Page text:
The Old NeighborhoodThings are constantly changing in New York. There's no way to predict it and it seems to happen in the blink of an eye. New high-rise apartment buildings go up over night. Stores close with no warning and new ones open in their stead. Even seemingly venerable institutions of the city can fall victim to a cruel real estate market and the whirlwind pace of the city. It's all part of the urban experience I suppose. But still, whenever I lose another favorite restaurants or grocery I can't help but mourn the loss a little bit.
When I came home from my two months away in Europe at the beginning of the summer, I found my favorite Korean grocer, which always had wonderfully fresh produce and sold a beautiful selection of fresh cut flowers out front that could rival that of a high end florist, had closed. Gone. One day a thriving business with people streaming in and out at all hours, the next--empty. Walking by the darkened storefront on the way to the subway, I think of the dozens of things I bought there over the years--flowers for a Christmas centerpiece or for my sister in the hospital when she had her baby. White Georgia peaches for a crisp I brought to a dinner party, rosemary for a recipe, dozens of cans of dog food for Sadie, the dog I lost almost two years ago.
This affect is even more noticeable to me in my old neighborhood of the West Village. I lived right in the heart of it on Christopher Street for seven years. That little pocket of the city west of Seventh Avenue to the river, slightly askew from the rest of the city, will always have sentimental meaning to me. It wasn't even my first apartment in the city, but it was my first home. I still use the same drug store and barber shop down there just to have an excuse to go back at least once a month. Even though a lot of it has changed in the six years I've lived uptown, there are a few fixtures of the neighborhood I thought I'd take the time to document before they, too, are erased by time.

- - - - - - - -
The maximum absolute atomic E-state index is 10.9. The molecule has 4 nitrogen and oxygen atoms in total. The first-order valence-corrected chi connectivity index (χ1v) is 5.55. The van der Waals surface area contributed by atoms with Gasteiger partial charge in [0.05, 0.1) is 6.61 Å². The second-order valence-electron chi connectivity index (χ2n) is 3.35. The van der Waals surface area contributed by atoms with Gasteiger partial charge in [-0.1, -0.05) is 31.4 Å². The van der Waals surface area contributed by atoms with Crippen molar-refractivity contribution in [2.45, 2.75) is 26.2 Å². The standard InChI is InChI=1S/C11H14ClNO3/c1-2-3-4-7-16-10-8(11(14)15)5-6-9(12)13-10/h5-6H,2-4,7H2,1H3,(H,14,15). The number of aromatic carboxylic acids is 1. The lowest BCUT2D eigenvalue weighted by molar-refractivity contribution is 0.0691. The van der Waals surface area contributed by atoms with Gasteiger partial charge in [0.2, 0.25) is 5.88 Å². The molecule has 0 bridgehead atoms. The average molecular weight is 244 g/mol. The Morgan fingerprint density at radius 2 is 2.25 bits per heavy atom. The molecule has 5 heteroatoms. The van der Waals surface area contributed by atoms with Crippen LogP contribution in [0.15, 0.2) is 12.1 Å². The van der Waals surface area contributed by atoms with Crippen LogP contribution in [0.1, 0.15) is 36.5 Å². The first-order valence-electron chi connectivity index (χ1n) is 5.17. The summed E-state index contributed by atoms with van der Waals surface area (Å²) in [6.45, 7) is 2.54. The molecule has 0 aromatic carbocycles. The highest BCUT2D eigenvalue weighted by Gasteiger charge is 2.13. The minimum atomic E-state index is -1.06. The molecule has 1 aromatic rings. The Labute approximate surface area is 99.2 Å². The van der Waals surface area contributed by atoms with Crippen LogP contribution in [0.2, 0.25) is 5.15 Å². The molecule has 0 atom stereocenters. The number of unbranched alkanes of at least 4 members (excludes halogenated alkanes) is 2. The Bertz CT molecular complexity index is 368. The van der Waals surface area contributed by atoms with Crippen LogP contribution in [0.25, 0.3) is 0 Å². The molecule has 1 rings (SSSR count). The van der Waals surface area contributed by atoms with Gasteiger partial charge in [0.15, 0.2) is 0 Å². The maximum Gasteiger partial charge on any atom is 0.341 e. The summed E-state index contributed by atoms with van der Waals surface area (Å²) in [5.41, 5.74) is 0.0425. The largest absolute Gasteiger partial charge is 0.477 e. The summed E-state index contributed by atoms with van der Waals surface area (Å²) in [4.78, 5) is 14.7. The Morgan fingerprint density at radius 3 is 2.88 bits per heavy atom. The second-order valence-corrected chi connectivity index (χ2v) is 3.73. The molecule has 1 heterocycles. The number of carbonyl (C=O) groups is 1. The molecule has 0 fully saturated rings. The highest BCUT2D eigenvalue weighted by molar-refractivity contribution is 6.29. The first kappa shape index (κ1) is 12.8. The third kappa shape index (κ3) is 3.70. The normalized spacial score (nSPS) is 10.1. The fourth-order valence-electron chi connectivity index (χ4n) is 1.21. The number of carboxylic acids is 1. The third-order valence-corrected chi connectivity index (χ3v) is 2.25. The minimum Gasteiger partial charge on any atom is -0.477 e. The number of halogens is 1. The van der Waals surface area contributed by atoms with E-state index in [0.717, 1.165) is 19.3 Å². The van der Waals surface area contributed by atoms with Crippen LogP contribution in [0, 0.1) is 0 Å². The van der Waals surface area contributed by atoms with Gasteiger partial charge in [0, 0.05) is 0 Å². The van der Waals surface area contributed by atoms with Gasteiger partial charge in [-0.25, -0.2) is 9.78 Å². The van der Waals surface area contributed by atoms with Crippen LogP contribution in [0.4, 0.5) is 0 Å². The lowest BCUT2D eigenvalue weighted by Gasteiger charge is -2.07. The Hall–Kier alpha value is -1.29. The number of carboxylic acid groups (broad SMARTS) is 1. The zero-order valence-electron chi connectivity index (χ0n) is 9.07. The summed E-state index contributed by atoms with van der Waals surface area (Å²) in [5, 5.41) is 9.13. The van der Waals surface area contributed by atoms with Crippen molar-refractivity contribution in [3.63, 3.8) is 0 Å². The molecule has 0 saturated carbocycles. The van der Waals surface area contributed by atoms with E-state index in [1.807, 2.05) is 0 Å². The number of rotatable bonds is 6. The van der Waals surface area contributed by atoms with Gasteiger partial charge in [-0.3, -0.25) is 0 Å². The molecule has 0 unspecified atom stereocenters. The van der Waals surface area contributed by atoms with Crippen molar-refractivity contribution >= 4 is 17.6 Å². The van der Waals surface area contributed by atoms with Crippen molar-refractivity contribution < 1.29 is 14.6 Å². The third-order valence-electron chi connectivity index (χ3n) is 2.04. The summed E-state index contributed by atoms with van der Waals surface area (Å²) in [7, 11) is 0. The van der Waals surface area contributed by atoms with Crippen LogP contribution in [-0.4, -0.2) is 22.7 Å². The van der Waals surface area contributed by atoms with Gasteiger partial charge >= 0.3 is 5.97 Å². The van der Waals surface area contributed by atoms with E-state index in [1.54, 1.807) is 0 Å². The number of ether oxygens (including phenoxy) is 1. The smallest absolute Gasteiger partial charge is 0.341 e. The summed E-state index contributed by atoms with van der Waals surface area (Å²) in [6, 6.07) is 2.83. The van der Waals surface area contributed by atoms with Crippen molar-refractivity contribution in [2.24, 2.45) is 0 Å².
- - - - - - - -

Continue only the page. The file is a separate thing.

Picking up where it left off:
Below is a shot of the little barber shop on Christopher where Richard, my barber, has been cutting my hair for over ten years--he also keeps me posted on all the neighborhood gossip.
Next is a shot of The Leatherman, a store that has been around since Christopher Street's heyday as the center of gay culture. It still attracts its share of both gawkers and real leathermen alike. The Leatherman is known the world over for its quality custom work. I mean--if you're into that sort of thing.
Next is the Duplex--a staple of the cabaret scene in Manhattan. There is live music nightly in the bar on the street level and upstairs is an intimate cabaret space. This location at Seventh Avenue and Christopher Street is actually its second home. The original Duplex was located on Grove Street between Seventh Avenue and Bleecker.
Speaking of Grove Street, next is a shot of my favorite block on that street. Just east of Hudson the street makes a gentle curve for no apparent reason. It's just one of those quirks that makes it the Village.
Next, The Stonewall bar was the site of the famous Stonewall riots in 1969 which was the catalyst for the gay rights movement in America. A sad sign of the times though, it recently closed and you'll notice in the photo below the space is for rent.
Finally, an establishment that seems to stand the test of time decade after decade in this prime location on one of the busiest corners in the village is Village Cigars.